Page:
The Super League and the National Rugby League are the premier club competitions. Rugby league is played internationally, predominantly by European and Pacific Island countries, is governed by the Rugby League International Federation; the first Rugby League World Cup was held in France in 1954. Rugby league football takes its name from the bodies that split to create a new form of rugby, distinct from that run by the Rugby Football Unions, in Britain and New Zealand between 1895 and 1908; the first of these, the Northern Rugby Football Union, was established in 1895 as a breakaway faction of England's Rugby Football Union. Both organisations played the game under the same rules at first, although the Northern Union began to modify rules immediately, thus creating a new faster, stronger paced form of rugby football. Similar breakaway factions split from RFU-affiliated unions in Australia and New Zealand in 1907 and 1908, renaming themselves "rugby football leagues" and introducing Northern Union rules.
In 1922, the Northern Union changed its name to the Rugby Football League and thus over time the sport itself became known as "rugby league" football. In 1895, a schism in Rugby football resulted in the formation of the Northern Rugby Football Union. Although many factors played a part in the split, including the success of working class northern teams, the main division was caused by the RFU decision to enforce the amateur principle of the sport, preventing "broken time payments" to players who had taken time off work to play rugby. Northern teams had more working class players who could not afford to play without this compensation, in contrast to affluent southern teams who had other sources of income to sustain the amateur principle. In 1895, a decree by the RFU banning the playing of rugby at grounds where entrance fees were charged led to twenty-two clubs meeting at the George Hotel, Huddersfield on 29 August 1895 and forming the "Northern Rugby Football Union". Within fifteen years of that first meeting in Huddersfield, more than 200 RFU clubs had left to join the rugby revolution.
In 1897, the line-out was in 1898 professionalism introduced. In 1906, the Northern Union changed its rules, reducing teams from 15 to 13 a side and replacing the ruck formed after every tackle with the play the ball. A similar schism to that which occurred in England took place in Australia. There, on 8 August 1907 the New South Wales Rugby Football League was founded at Bateman's Hotel in George Street. Rugby league went on to displace rugby union as the primary football code in New South Wales and Queensland. On 5 May 1954 over 100,000 spectators watched the 1953–54 Challenge Cup Final at Odsal Stadium, England, setting a new record for attendance at a rugby football match of either code. In 1954 the Rugby League World Cup, the first for either code of rugby, was formed at the instigation of the French. In 1966, the International Board introduced a rule that a team in possession was allowed three play-the-balls and on the fourth tackle a scrum was to be formed; this was increased to six tackles in 1972 and in 1983 the scrum was replaced by a handover.
1967 saw. The first sponsors, Joshua Tetley and John Player, entered the game for the 1971–72 Northern Rugby Football League season. Television would have an enormous impact on the sport of rugby league in the 1990s when Rupert Murdoch's News Corporation sought worldwide broadcasting rights and refused to take no for an answer; the media giant's "Super League" movement saw big changes for the traditional administrators of the game. In Europe, it resulted in a move from a winter sport to a summer one as the new Super League competition tried to expand its market. In Australasia, the Super League war resulted in long and costly legal battles and changing loyalties, causing significant damage to the code in an competitive sporting market. In 1997 two competitions were run alongside each other in Australia, after which a peace deal in the form of the National Rugby League was formed; the NRL has since become recognised as the sport's flagship competition and since that time has set record TV ratings and crowd figures.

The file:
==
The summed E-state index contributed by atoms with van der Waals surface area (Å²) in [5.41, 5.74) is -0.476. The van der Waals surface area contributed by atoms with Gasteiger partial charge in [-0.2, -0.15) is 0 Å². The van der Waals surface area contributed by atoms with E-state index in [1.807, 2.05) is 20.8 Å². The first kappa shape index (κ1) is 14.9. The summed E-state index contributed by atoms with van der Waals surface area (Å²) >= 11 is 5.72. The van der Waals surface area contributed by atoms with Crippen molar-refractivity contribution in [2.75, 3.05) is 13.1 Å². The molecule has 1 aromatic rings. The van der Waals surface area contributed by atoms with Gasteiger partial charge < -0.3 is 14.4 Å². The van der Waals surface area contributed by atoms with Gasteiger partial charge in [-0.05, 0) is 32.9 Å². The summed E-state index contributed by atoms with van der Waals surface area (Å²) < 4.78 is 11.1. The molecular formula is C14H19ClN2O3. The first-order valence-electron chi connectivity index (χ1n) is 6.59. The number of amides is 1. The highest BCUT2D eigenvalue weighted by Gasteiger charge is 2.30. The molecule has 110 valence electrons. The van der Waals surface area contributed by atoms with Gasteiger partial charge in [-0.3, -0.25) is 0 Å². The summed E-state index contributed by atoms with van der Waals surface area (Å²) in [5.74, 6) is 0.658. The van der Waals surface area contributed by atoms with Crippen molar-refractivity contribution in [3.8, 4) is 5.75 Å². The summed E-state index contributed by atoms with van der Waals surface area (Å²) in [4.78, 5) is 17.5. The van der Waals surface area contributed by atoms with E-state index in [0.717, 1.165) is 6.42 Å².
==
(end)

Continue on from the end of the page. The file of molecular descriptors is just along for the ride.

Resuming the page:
The objective in rugby league is to score more points through tries and field goals than the opposition within the 80 minutes of play. If after two halves of play, each consisting of forty minutes, the two teams are drawing, a draw may be declar
John Palavi is a New Zealand professional rugby league footballer who plays for the Tweed Heads Seagulls in the Queensland Cup. He played for the New Zealand Warriors in the NRL and the Limoux Grizzlies in the Elite One Championship. Palavi is of Tongan descent, attended St Paul's College and played for the Richmond Rovers and Point Chevalier Pirates, he was signed by the New Zealand Warriors and played in the National Youth Competition between 2010 and 2012. In 2011 he was part of the Junior Warriors side; that year he was named the club's NYC Player of the Year and was named in the Junior Kiwis side. In 2013 he played for the Auckland Vulcans in the New South Wales Cup and was named the Vulcan's Rookie of the Year, he made the Warriors first grade squad in 2014 and was named to make his National Rugby League debut in round one. In 2015 he became captain for the New Zealand Warriors New South Wales Cup side. On 27 September, he was named on the interchange bench in the 2015 New South Wales Cup Team of the Year.
He was released by the Warriors at the end of the 2016 season and joined the Limoux Grizzlies in the Elite One Championship. Palavi signed with the Tweed Heads Seagulls for the 2019 season, is on a train and trial contract with the Gold Coast Titans. Zero Tackle profile